Smith writes that Obama’s warnings of catastrophic global warming just aren’t coming true, and the claims peddled by the administration 'sound more like scare tactics than fact-based declarations.'

'Instead of letting political ideology or climate ‘religion’ guide government policy, we should focus on good science,' Smith wrote in the oped pages of the Wall Street Journal. 'The facts alone should determine what climate policy options the U.S. considers.'”

I particularly like his, "The facts alone should determine...", as this is a fundamentalist that doesn't believe in evolution, and the Earth is only a few thousand years old...ha, ha. Shit-science has become the norm for the conservative, Christian right, eg Ivanhoe's tossing a snowball on the senate floor to disprove warming. Forget about the poles melting, which hasn't happened for about 100,000 years. We shouldn't worry...all is in the good hands of the creationists and their god...and they are saving us from ourselves.

Climate change is just one of the too many concerns facing ALL life on Earth. The seas of micro-macro plastic in our oceans, Monsanto's Roundup weed killer and GMOs, deforestation, massive extinctions, diseases, racism, endless list. The problems are additive and we humans won't be happy until annihilation is complete. An easy solution at this point is to eliminate all humans, as we are the source of our catastrophic changes.

Twilight said...

Jefferson's Guardian ~ Hi there! Sadly, I fear you are right. :-(

Twilight said...

mike ~ I'll echo my reply to Jefferson's Guardian: sadly, I fear you are right! :-(
All the factors you list have been brought about by ourselves.

Even if there is some level of natural climate change involved, as there could well be, and as is the favourite argument of "deniers", we have almost certainly had some part in accelerating its rate of progress, and could, if the will were there, make efforts to de-accelerate.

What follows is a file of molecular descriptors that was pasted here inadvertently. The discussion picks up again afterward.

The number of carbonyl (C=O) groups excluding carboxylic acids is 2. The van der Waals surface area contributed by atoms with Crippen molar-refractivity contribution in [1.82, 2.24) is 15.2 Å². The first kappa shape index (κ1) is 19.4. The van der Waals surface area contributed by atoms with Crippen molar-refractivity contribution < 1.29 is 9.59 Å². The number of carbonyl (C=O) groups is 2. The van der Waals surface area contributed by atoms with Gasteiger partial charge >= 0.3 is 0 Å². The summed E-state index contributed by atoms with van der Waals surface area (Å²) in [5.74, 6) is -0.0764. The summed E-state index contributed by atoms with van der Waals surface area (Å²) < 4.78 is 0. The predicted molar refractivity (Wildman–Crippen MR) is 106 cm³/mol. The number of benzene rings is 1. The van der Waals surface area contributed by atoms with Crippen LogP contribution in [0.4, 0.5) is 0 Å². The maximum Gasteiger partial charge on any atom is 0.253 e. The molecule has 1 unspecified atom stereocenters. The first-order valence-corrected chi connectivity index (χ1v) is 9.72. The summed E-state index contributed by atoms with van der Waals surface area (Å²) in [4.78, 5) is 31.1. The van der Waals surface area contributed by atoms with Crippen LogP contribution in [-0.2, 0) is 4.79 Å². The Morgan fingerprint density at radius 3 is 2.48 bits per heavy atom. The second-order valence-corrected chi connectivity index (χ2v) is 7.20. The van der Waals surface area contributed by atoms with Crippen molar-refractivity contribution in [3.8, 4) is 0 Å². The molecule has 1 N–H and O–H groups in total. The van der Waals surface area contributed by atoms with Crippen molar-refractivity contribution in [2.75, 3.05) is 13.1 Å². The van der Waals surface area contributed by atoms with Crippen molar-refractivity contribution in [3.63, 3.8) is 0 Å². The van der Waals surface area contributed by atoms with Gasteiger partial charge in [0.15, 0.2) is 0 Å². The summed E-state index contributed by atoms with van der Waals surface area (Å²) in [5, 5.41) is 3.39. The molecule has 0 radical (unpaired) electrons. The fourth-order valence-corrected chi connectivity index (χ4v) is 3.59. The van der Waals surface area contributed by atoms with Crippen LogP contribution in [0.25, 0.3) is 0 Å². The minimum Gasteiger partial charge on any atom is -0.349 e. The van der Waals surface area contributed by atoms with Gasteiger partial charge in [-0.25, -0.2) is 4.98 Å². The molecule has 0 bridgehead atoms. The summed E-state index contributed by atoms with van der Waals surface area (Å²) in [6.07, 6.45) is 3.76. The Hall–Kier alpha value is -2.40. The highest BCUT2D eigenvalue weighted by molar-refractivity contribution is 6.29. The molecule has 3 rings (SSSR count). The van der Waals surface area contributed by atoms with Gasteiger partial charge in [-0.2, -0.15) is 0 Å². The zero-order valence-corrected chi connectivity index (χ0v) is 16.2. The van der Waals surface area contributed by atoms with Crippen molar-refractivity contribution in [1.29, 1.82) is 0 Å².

mike (again) said...

I unintentionally called Senator Inhofe, "Ivanhoe". The novel does serve as metaphor for the climate change struggle, with Sir Brian de Bois-Guilbert as the primary antagonist.

"Upon arriving at the scene of the witch-burning, Ivanhoe engages Brian de Bois-Guilbert in single combat and goes down along with his mount, but the Templar reels in the saddle and falls from his horse. Ivanhoe recovers to put his foot on Bois-Guilbert's chest but does not kill him. The Templar has suffered a seizure and died 'a victim to the violence of his own contending passions'...".

It's unfortunate that the "violence of his own contending passions" will bring us all down in this struggle for human dominion of the globe.

Twilight said...

mike (again) ~ I don't remember ever reading "Ivanhoe" - or seeing any movie about the character. (Shame on me - it was written by my maiden surname's namesake Sir Walter Scott). An interesting reading of Wiki's page cleared some fog, and revealed also that Robin Hood's character was part of the tale...and has possibly eclipsed "Ivanhoe" himself over the centuries. Would that some modern day Robin would come along and flippin' eclipse James Inhofe!!! :-)

Anonymous said...

NY Times a day or so ago -
Nuff said.

Twilight said...

Sabina ~ Groan! But what else would we expect? :-(